Another Ash Wednesday has come. Another day when some Protestants will say, "Oh, this is a Catholic observance." Another day when clergy like me will respond that it is a Christian observance, for all Christians. There is something inside us that does not love having ashes placed on our foreheads. What will other people think? How long do I have to leave them on my forehead? Does this mean that I have to give up something for Lent? All of these questions arise out of a deeper concern that we have about the whole idea of a spiritual journey for a protracted period of time.
So, exactly how do we do Lent? Although I began to observe a Lenten discipline in high school, I got away from it a bit during my college years. After all, central West Virginia was not a hotbed of liturgical fervor during my college experience. So, for me, it was during my first year of divinity school that Lent became a real experience for me. I had just come off the devastating break-up of a long term relationship, and I was lost in the wilderness, to be sure. The imposition of ashes was offered both in the divinity school chapel and in Duke Chapel. That year, I needed the ashes, a mark of penitence, a mark of something within me dying. What I had no way of knowing that Ash Wednesday was the way in which those ashes would also serve as a sign of a gradual re-birth within my spiritual self. Seeing my fellow grad-students wearing the sign of the cross made me feel, for the first time, that I was not alone on my journey. There was a concrete, visible attestation of the corporate nature of the journey, even though we all traveled it as individuals.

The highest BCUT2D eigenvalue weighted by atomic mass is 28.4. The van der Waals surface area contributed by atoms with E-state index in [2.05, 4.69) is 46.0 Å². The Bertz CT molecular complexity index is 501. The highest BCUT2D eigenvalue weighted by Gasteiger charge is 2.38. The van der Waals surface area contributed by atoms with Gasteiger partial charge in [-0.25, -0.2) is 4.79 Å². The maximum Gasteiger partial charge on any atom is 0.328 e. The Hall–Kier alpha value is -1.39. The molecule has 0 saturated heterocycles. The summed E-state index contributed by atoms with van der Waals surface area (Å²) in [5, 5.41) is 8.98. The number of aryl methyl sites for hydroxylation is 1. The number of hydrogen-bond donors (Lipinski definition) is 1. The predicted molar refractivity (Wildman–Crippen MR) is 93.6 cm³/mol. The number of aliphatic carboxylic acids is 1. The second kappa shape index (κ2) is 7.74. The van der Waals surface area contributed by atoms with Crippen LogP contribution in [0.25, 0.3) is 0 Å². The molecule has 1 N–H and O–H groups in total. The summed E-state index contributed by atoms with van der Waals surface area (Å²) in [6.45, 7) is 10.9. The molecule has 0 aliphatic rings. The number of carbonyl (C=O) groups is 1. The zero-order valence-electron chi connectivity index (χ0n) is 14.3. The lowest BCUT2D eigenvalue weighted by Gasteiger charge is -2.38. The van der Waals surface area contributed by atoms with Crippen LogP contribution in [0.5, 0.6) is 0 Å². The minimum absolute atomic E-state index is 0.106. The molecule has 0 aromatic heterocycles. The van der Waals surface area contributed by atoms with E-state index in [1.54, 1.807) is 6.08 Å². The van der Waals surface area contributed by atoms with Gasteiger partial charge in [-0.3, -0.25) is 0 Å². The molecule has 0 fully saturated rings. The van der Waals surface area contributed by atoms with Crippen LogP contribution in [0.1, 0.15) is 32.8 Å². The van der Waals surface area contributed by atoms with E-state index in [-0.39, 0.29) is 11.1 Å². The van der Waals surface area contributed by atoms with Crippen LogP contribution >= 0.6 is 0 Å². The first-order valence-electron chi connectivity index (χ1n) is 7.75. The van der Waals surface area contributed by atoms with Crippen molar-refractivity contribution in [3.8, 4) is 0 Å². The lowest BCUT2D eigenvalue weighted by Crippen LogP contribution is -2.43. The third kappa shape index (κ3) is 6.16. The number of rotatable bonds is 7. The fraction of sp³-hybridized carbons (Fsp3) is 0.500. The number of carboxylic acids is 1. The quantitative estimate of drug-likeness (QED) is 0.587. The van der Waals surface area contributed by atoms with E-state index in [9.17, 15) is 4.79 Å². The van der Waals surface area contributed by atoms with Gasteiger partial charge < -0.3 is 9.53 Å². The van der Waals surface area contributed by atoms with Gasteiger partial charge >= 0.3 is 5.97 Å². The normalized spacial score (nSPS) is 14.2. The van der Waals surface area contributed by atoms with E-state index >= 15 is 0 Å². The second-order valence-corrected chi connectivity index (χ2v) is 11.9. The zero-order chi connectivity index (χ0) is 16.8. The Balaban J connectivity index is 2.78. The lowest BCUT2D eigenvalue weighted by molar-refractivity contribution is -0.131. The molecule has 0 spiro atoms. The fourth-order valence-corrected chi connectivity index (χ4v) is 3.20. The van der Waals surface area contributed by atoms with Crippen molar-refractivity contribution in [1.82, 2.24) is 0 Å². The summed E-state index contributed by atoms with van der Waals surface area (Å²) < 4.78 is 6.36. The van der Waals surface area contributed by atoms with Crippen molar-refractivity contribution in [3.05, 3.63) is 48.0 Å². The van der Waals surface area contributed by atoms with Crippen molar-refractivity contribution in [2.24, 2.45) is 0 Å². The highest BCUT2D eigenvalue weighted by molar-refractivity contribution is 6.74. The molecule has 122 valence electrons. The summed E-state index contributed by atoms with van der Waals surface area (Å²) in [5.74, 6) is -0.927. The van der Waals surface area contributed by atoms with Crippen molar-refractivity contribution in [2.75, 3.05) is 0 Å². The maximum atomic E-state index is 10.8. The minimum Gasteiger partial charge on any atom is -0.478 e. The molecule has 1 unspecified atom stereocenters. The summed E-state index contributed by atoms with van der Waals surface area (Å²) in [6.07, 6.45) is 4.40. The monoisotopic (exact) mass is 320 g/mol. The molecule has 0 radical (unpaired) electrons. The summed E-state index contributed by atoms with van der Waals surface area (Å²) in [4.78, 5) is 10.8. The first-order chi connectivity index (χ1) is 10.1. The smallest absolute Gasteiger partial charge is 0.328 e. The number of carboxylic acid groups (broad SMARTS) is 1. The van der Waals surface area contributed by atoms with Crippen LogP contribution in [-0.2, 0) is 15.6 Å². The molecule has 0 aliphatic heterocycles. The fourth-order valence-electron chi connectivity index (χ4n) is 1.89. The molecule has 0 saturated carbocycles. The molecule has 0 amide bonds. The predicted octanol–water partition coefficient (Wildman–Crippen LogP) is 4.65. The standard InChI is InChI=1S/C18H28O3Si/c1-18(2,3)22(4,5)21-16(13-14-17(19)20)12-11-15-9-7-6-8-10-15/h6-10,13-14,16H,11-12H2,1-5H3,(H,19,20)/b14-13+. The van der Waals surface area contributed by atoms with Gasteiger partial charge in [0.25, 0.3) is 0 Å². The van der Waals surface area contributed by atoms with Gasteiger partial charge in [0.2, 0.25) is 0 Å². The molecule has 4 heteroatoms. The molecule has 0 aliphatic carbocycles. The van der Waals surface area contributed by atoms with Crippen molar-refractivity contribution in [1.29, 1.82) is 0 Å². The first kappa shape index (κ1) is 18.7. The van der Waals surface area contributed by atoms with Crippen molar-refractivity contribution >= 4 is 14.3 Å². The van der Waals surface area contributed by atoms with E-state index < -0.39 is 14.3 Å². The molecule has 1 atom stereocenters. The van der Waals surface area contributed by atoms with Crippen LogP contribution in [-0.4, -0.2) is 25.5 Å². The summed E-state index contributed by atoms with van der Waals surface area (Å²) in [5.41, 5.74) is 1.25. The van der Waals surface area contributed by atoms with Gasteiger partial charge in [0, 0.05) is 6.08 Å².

I did not have an epiphany or theophany that day; the veil of disappointment and despair did not lift suddenly, revealing the sun and blue skies. Sorry Hollywood. But something within me dared to begin to hope, but it would be a very gradual dawning. I recall that I wrote a piece of prose for the divinity school literary magazine the next year entitled "Ashes of Wednesday." One line in that work stands out all of these years later; the author refers to himself as a 'pitiable little fool who, more often than not, leaves his faith in the drawer next to his socks each morning.' Sometimes I am still that guy, which is why I observe Ash Wednesday. I get another chance to figure out this Christian pilgrimage, and another chance to meet friends and strangers on the journey. It is these friends and strangers, helping one another along the path, that bring us all home again. May you observe a holy and blessed Lenten season.